Despite wanting to pursue a degree in psychology, Brooks was drafted into the army. He was assigned to the 1104 Engineer Combat Battalion, and eventually became a corporal. Mel directly combatted Hitler during his time in service. He defused a lot of landmines, and frankly, he’s lucky to have made it out alive. Defusing landmines was one of the most hazardous jobs at the time.

Charles Bronson

Bronson may have the most distinguished military career on this list. After enlisting in 1943, he worked as an army gunner, and finally, an aircraft gunner. A couple years later, he became part of the crew for a B-29 Flying Fortress, and his team was sent to Guam. Bronson flew 25 missions, and earned a Purple Heart for being wounded in action.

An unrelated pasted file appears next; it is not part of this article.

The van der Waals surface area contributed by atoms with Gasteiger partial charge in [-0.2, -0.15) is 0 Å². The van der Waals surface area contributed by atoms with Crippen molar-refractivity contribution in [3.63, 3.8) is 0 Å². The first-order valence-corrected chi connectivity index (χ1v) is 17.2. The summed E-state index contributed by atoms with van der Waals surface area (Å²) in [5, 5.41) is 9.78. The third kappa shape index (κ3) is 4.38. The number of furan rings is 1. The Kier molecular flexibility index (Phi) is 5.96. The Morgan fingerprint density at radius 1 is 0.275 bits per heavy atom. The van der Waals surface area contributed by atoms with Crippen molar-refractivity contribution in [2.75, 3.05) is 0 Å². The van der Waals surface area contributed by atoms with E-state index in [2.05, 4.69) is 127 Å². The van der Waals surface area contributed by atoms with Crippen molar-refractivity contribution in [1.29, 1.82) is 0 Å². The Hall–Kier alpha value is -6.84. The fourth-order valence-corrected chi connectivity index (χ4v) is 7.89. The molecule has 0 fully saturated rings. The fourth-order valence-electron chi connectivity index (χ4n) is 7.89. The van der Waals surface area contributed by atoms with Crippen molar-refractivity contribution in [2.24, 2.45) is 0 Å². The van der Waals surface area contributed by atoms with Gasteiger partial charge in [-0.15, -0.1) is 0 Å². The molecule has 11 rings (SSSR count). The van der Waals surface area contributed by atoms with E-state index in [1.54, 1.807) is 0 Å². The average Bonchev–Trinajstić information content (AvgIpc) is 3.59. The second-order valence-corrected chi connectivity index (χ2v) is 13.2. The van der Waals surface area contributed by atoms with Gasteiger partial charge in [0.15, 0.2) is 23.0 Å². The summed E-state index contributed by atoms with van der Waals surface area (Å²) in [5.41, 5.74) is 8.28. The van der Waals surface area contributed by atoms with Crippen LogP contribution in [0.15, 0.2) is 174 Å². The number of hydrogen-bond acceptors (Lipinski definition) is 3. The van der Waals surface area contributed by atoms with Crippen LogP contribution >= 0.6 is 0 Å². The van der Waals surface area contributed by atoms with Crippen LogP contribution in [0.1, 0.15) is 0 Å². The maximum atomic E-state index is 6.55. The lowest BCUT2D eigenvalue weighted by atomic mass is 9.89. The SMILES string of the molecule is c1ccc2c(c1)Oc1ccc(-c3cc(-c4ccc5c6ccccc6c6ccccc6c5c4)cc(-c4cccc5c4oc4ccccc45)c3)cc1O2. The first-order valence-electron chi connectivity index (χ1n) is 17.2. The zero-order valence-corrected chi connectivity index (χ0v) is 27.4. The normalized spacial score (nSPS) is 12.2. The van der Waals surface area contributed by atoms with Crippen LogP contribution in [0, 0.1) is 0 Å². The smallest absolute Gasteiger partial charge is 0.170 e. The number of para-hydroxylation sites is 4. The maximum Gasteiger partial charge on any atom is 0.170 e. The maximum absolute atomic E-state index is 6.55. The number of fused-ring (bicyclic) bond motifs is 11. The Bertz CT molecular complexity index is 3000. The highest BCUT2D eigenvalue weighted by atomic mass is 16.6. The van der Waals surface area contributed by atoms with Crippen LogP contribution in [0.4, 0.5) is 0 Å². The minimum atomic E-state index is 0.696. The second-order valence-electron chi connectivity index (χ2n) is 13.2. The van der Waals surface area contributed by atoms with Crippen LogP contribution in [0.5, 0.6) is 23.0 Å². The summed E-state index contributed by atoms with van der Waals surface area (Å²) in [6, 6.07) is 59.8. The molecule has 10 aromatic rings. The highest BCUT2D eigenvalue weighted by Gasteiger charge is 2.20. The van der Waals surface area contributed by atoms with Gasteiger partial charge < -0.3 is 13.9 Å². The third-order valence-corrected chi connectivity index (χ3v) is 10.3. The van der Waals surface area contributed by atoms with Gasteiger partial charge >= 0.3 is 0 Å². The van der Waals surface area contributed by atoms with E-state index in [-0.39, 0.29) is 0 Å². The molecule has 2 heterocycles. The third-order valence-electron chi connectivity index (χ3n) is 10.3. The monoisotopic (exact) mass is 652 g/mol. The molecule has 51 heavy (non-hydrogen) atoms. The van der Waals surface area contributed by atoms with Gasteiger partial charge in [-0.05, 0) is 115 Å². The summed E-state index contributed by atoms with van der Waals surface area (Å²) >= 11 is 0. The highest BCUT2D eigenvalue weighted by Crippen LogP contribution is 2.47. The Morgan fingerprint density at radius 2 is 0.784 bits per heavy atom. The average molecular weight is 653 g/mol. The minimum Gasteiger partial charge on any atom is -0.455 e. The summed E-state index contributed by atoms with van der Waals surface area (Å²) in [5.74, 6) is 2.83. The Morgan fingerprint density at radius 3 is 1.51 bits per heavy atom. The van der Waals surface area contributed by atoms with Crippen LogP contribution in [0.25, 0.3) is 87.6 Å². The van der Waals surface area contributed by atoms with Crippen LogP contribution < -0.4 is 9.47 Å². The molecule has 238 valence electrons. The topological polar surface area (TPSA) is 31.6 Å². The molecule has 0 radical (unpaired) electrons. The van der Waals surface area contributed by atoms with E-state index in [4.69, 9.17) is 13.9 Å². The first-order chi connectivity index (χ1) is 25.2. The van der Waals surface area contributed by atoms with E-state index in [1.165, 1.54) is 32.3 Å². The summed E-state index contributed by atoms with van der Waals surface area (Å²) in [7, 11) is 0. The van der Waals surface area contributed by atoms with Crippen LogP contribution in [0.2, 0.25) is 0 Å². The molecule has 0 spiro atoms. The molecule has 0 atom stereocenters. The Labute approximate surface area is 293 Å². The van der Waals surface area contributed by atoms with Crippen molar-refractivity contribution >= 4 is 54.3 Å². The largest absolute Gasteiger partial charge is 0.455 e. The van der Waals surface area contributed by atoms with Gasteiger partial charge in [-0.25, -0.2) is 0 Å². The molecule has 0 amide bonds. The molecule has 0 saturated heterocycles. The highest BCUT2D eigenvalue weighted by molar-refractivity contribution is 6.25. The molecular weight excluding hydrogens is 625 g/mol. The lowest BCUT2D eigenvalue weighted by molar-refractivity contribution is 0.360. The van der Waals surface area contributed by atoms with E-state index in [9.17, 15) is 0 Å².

Jimi Hendrix

The legendary musician not only contributed to the culture, he also contributed to his country. He was forced into the army through the draft, and it turned out that he was a pretty bad soldier. Hendrix was known for napping and playing hooky. Fortunately, he found his niche after the army, and carved out his place in American music history.

Hugh Hefner

Hugh was a soldier during WWII and after graduating school, he became an infantry clerk. When he went through basic training, he won some prestigious honors. His main accomplishment was earning a badge for sharpshooting with the M1. During his stay, he contributed cartoons to the army newspapers at Camp Adair and Camp Pickett.

Elvis Presley

Elvis was drafted in 1958, and served for two years. He was offered a spot in the Special Services, where he could entertain the troops. Surprisingly, Elvis turned down the position, and became a standard soldier instead. While serving in West Germany, he met Priscilla Beaulieu, who would later become his wife. Sadly, this was also the time in his life when he developed an addiction to drugs.

Michael Caine